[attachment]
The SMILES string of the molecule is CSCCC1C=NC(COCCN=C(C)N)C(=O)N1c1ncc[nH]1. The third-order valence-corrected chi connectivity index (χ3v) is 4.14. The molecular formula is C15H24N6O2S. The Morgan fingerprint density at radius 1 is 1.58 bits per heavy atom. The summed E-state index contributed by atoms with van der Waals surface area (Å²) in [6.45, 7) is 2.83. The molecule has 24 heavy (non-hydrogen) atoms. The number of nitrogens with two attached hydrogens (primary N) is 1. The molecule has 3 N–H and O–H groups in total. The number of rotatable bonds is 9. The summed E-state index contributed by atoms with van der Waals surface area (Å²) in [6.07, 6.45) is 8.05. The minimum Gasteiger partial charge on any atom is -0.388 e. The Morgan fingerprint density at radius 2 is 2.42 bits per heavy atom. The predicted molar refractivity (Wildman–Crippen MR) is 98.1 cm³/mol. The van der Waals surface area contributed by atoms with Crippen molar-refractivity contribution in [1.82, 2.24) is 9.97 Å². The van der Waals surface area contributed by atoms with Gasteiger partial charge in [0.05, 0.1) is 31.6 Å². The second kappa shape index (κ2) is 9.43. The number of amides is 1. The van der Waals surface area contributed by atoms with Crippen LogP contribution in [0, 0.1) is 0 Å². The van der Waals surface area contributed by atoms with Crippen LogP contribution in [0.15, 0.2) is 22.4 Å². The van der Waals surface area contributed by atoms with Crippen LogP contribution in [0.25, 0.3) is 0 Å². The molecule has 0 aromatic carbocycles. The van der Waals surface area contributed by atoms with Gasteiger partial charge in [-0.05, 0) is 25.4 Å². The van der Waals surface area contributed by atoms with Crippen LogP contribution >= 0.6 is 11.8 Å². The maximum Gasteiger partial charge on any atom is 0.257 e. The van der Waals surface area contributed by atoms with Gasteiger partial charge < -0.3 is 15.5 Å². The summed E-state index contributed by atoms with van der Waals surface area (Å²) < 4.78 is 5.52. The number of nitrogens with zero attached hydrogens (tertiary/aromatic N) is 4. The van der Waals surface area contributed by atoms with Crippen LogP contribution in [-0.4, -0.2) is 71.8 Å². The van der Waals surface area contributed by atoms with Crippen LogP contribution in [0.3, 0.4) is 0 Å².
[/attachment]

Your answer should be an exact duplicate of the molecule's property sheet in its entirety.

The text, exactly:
The SMILES string of the molecule is CSCCC1C=NC(COCCN=C(C)N)C(=O)N1c1ncc[nH]1. The third-order valence-corrected chi connectivity index (χ3v) is 4.14. The molecular formula is C15H24N6O2S. The Morgan fingerprint density at radius 1 is 1.58 bits per heavy atom. The summed E-state index contributed by atoms with van der Waals surface area (Å²) in [6.45, 7) is 2.83. The molecule has 24 heavy (non-hydrogen) atoms. The number of nitrogens with two attached hydrogens (primary N) is 1. The molecule has 3 N–H and O–H groups in total. The number of rotatable bonds is 9. The summed E-state index contributed by atoms with van der Waals surface area (Å²) in [6.07, 6.45) is 8.05. The minimum Gasteiger partial charge on any atom is -0.388 e. The Morgan fingerprint density at radius 2 is 2.42 bits per heavy atom. The predicted molar refractivity (Wildman–Crippen MR) is 98.1 cm³/mol. The van der Waals surface area contributed by atoms with Crippen molar-refractivity contribution in [1.82, 2.24) is 9.97 Å². The van der Waals surface area contributed by atoms with Gasteiger partial charge in [0.05, 0.1) is 31.6 Å². The second kappa shape index (κ2) is 9.43. The number of amides is 1. The van der Waals surface area contributed by atoms with Crippen LogP contribution in [0, 0.1) is 0 Å². The van der Waals surface area contributed by atoms with Crippen LogP contribution in [0.15, 0.2) is 22.4 Å². The van der Waals surface area contributed by atoms with Crippen LogP contribution in [0.25, 0.3) is 0 Å². The molecule has 0 aromatic carbocycles. The van der Waals surface area contributed by atoms with Gasteiger partial charge in [-0.05, 0) is 25.4 Å². The van der Waals surface area contributed by atoms with Crippen LogP contribution >= 0.6 is 11.8 Å². The maximum Gasteiger partial charge on any atom is 0.257 e. The van der Waals surface area contributed by atoms with Gasteiger partial charge < -0.3 is 15.5 Å². The summed E-state index contributed by atoms with van der Waals surface area (Å²) < 4.78 is 5.52. The number of nitrogens with zero attached hydrogens (tertiary/aromatic N) is 4. The van der Waals surface area contributed by atoms with Crippen LogP contribution in [-0.4, -0.2) is 71.8 Å². The van der Waals surface area contributed by atoms with Crippen LogP contribution in [0.3, 0.4) is 0 Å².